the u.s. police state at home and abroad

I found three items in my inbox, seemingly unrelated, but in reality, inextricably connected. Think of their implications, on the people of the US and on the world.

First we have The Real News' Paul Jay speaking with author Eric Margolis. The former head of the MI5, the British equivalent of the FBI or the RCMP, admits that the Iraq War was based on lies and deception - but consumers of mainstream US news never hear this.

Next we have Glenn Greenwald musing on the The Washington Post's revelations of a secret US government, spying on nearly everyone - certainly including its own citizens. Jeremy Scahill, writing in The Nation, points out that this has all been known and reported on before, but a major corporate media report should at least raise an eyebrow. But no one makes a peep. Greenwald:
This all "amounts to an alternative geography of the United States, a Top Secret America hidden from public view and lacking in thorough oversight." We chirp endlessly about the Congress, the White House, the Supreme Court, the Democrats and Republicans, but this is the Real U.S. Government: functioning in total darkness, beyond elections and parties, so secret, vast and powerful that it evades the control or knowledge of any one person or even any organization.

Anyone who thinks that's hyperbole should just read some of what Priest and Arkin chronicle. Consider this: "Every day, collection systems at the National Security Agency intercept and store 1.7 billion e-mails, phone calls and other types of communications." To call that an out-of-control, privacy-destroying Surveillance State is to understate the case. Equally understated is the observation that we have become a militarized nation living under an omnipotent, self-perpetuating, bankrupting National Security State.

I find reading Greenwald on the WaPo expose more edifying than the Top Secret America project itself, for the context and commentary he brings.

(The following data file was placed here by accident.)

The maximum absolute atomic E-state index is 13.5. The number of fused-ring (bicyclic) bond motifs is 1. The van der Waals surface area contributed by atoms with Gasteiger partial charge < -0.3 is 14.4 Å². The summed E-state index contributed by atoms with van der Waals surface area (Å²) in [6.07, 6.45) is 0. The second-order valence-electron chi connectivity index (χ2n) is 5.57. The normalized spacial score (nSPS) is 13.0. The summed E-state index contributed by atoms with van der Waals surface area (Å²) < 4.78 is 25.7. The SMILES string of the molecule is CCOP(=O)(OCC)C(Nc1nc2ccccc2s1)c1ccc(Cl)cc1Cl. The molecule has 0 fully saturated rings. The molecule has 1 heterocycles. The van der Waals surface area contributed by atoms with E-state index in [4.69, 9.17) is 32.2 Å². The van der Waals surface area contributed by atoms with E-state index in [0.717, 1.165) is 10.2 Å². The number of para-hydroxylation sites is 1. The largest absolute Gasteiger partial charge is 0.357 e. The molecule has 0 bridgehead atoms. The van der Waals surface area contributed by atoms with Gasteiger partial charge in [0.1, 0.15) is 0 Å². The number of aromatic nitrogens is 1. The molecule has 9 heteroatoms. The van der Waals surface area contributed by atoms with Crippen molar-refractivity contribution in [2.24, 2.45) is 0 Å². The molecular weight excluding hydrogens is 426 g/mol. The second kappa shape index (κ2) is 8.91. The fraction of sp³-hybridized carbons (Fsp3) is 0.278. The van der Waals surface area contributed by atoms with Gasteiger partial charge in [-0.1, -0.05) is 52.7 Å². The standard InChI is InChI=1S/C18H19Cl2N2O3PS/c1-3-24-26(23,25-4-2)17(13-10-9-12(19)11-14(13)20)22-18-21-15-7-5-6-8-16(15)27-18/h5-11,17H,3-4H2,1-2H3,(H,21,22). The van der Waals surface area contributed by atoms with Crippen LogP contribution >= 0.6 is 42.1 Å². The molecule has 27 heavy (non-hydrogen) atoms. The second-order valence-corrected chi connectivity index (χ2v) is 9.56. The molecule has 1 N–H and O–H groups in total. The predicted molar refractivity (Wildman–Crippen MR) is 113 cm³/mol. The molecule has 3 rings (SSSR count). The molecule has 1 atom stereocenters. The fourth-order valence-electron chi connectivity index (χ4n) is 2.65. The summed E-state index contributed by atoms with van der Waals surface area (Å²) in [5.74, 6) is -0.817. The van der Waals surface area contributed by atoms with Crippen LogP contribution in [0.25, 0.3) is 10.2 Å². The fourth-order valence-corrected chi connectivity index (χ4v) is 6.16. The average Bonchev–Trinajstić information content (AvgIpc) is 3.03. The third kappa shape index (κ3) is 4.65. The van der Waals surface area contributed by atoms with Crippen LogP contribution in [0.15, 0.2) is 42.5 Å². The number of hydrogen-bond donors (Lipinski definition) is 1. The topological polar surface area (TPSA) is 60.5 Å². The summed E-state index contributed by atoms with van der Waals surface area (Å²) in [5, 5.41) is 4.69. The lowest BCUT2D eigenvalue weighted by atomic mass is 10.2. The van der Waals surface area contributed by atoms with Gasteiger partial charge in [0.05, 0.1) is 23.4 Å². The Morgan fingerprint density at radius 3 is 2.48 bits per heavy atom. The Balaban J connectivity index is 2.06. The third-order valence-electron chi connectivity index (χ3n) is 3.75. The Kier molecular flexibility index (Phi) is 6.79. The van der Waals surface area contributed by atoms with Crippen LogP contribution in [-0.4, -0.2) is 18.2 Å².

And then one more piece, this by Ed Brayton, who tirelessly chronicles (among other things) the epidemic of police abuse of power in North America. This one is particularly brutal. Brayton quotes Alison Kilkenny, who some of you know as the partner of comic Jamie Kilstein.
Late one night in October, a 17-year-old on a bike was chased by a police officer in a cruiser. When the boy refused to stop, the officer aimed his Taser out the driver's window and fired. The boy fell off the bike and the cruiser ran over him, killing him.

Another report on the same incident:

At about 12:45 a.m., said Moultrie, Victor left on a borrowed bike. From there to where the chase started was about four and a half miles. But it was about 1:45 a.m. that Officer Jerald Ard spotted Victor. Where Victor went after leaving Moultrie's house is unclear.

Ard would later say that he tried to stop Victor because he had seen him at a construction site and thought he may have stolen something. But witness Victor Stallworth said he saw Victor ride his bicycle past the construction site without stopping. Months later, Ard gave investigators a different reason for stopping Victor: He didn't have a light on his bike -- only two reflectors.

A video camera on the dashboard of Ard's squad car recorded the brief chase:

Ard spotted Victor and did a fast U-turn to stop him. When Victor didn't stop, Ard veered to the wrong side of the street and up on the sidewalk behind the teenager.

The officer revved the motor, his tires screeching, as he followed Victor into the side yard of an apartment building. With his flashers and PA system on, Ard yelled at Victor to "stop the bike."